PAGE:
2. The goat hair: which looks like thin gray strands, is strong and harsh similar to coat of a goat.
3. The woolly top coat: which is finer and softer to the touch. The combination of the wooly hair mixed with the goat hair weave together to create the flock.
Young Zeus from Sweden - Each dog develops at its own rate depending on the dog’s genetics. Whether you have a gray or black-coated puppy, coat care is still the same. It is okay to wash your puppy once in a while or when the need arises, however, frequent bathing will dry out your puppy's skin and coat by removing the protective essential oils that keep the skin healthy and the coat clean. It is also important to keep your puppy free of any tangles or matting especially in the beginning, when the puppy coat is still present and the changeover has not occurred. A monthly brushing with a pin brush will remove most tangles and debris. At around 8-10 months you will begin to notice the development of the longer smooth gray goat hair. This is the age the coat begins to get thicker, especially around the base of the tail. You will begin to notice thin smooth strands of gray hair along the back and base of the dog. This is what we call the goat hair. Now the beginning stages of flocking can occur.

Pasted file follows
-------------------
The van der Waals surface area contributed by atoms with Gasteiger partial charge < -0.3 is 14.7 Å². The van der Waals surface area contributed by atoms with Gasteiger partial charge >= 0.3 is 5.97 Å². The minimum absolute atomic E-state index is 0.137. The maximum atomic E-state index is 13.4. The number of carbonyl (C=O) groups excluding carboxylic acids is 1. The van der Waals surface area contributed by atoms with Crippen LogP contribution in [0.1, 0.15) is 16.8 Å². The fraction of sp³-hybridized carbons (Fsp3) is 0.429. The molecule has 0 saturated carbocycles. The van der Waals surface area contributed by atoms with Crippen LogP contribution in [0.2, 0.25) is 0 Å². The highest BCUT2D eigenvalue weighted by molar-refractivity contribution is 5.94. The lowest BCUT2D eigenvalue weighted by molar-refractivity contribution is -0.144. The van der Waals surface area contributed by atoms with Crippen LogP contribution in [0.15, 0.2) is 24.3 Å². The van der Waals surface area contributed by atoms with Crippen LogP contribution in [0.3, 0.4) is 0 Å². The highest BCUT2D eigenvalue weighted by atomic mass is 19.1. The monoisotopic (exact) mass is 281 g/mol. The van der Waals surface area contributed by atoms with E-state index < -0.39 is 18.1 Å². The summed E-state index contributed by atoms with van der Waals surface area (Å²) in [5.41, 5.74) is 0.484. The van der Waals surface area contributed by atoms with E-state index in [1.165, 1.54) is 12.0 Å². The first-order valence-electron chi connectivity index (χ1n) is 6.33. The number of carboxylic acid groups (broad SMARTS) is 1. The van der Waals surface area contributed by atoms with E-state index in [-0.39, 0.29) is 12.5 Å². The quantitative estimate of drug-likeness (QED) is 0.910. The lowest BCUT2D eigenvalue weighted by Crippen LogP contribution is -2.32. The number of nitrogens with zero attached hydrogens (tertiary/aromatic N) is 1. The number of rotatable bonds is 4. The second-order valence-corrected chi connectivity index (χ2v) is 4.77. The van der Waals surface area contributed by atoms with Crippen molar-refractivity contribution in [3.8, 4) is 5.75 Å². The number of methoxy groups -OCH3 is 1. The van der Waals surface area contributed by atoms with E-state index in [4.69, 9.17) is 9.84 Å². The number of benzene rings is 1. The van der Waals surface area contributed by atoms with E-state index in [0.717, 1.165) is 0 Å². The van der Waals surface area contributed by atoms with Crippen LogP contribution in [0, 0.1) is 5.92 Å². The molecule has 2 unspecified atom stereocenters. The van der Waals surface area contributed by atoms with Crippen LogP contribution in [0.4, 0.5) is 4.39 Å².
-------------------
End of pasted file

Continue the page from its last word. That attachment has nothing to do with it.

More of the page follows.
The goat hair together with the undercoat and the wooly coat come together to form shapeless clumps of immediate concern for the first time Bergamasco owner. Suddenly most Bergamasco owners panic at this initial matted flocking that can be felt near the skin, more than seen by the eye.
Most owners have found these initial flocks by having their brush no longer usable in the hair. From this point on it is very important to put aside the brush and manually groom your Bergamasco by running your fingers through the dog's coat while relaxing in the evening. Your dog usually prefers your touch over any hand-held tool and is an excellent way to form a close bond with your Bergamasco.
Sometimes in the early stages of the development of the flocks, there can be more wooly hair than usual, causing the softer finer puppy hair to mat close to the skin. This type of mat should not be at this stage. It is important to separate these areas by hand as though true flocks are taking shape so the skin is not pulled. When the flocks begin to take shape, you will notice the base of the flock at the skin is never woven, but is straight non-woven strands of hair. This naturally creates a space between the dog’s skin and the beginning formation of the flock so as not to pull the skin and also allows air to the dog’s skin.